The words “business” and “water” are not commonly associated with each other, but in today’s climate, it is imperative that we take a look at the impact water stresses combined with industry’s reliance on water have on the bottom line.
CDP , the agency that runs the global environmental disclosure system, estimates that in 2018, companies suffered $38.5 billion in water-related losses – a figure that many say underestimates the toll and is expected to grow with time. For example, large corporations like Coca-Cola and Newmont Goldcorp have had to halt operations due to protests fueled by water pollution and groundwater shortages. Floods and drought also have a profound effect on businesses, halting output and sparking a broader economic slowdown around the planet.
These disruptions have not gone unnoticed. Managements and boards are under pressure from a growing list of outsiders, led by investors and NGOs, who are demanding that companies step up efforts to mitigate and disclose potential water risks. The scrutiny is growing. A limited number of banks have begun to weigh water risks as part of their loan underwriting processes, meaning they could be charged higher rates.
In the near future, companies with poor water-management practices could be punished by the market.
That being said, it’s also becoming more common to see water-related shareholder resolutions on proxy statements, prodding corporations into deeper examinations of the tolls that their operations exact in water-stressed areas and disclose those findings.
Transparency and responsibility have become a top issue for shareholders. Take Chevron, for example. Earlier this year, shareholders voted on a resolution that would have forced the company to address the effects of its operations on humanity’s “right-to-water” and outline the effectiveness of its tracking of “adverse impacts” on that right. Although the measure did not pass, companies and boards must respond—both because of the scrutiny, and because incidents like protests are happening with greater frequency.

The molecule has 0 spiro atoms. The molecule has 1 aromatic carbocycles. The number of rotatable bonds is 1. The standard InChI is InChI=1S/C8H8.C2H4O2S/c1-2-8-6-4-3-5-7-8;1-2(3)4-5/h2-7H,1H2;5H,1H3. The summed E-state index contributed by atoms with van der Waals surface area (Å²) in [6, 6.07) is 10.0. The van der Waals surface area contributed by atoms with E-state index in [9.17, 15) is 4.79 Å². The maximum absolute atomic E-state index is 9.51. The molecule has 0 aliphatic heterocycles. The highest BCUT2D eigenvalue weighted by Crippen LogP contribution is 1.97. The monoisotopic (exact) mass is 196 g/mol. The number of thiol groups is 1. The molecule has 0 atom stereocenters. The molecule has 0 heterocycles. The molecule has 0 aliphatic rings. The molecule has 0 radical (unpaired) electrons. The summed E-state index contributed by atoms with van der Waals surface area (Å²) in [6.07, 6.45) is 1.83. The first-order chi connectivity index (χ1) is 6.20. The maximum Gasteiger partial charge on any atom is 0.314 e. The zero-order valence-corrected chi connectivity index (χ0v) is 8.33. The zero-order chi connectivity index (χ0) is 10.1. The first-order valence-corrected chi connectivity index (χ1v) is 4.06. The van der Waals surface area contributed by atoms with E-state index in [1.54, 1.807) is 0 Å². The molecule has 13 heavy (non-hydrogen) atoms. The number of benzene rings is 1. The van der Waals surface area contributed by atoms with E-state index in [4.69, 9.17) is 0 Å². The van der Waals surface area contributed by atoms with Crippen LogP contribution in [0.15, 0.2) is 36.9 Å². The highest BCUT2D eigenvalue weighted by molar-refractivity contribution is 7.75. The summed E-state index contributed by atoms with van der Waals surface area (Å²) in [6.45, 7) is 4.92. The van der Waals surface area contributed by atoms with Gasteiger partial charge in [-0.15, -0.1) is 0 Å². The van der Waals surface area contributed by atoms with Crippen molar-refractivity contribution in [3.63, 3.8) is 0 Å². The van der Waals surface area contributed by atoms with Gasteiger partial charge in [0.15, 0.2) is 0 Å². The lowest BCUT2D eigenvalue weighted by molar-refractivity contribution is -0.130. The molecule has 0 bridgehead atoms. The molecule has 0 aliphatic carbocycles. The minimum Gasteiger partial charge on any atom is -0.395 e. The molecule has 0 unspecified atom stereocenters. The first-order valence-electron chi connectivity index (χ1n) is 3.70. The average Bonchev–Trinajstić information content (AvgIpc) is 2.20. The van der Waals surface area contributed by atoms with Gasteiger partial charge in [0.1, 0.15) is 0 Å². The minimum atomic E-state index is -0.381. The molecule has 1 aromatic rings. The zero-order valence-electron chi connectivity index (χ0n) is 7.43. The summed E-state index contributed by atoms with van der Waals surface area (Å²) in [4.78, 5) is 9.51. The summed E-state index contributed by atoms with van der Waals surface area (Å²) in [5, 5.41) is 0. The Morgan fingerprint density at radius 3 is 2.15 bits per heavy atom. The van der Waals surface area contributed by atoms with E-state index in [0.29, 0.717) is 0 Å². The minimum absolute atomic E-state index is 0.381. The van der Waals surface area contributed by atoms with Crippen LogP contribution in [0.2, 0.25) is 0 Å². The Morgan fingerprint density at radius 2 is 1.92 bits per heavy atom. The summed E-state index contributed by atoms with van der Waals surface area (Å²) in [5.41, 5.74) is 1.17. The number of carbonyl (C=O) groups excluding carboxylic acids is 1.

At this time, disclosure is improving. In 2018, 2,114 “high” water-impact companies and investors disclosed data to CDP on their efforts to manage and govern freshwater resources. The good news is that number was up nearly 50% from 1,432 just two years earlier. The bad: CDP asked 4,969 of them for data. Clearly, there’s still work to be done.
Along with financial impacts, companies’ reputations are also at stake.
Water risks are typically divided into three categories:
1. Physical (quality and quantity)
2. Regulatory (local officials imposing limitations or changing prices),
3. Reputational (No company wants to be the local bad guy when it comes to water, although plenty still are.
The reputational risks are among the largest in the beverage industry. Consumers and communities can easily tell the difference between what they paid for water and what they are selling it for. If the gap is too large, there will be repercussions.
Companies don’t publicize what they don’t have to, but consultants say water-risk assessments are influencing corporate decisions on such topics as M&A activity and where to site plants.
The problem, of course, is that quality and quantity are under pressure in a lot of places, which makes it difficult to confront on a global scale. Any multinational company that’s big enough to merit attention is going to have operations in some water-stressed areas.
Managing it all is part-art, part-science. The field is new enough that approaches employed by big companies vary. While some might view water risk as its own classification,many incorporate water into their broader enterprise risk management systems.
Today, there is no denying the impact that water can have on companies and water risks must be taken into consideration for any company to succeed.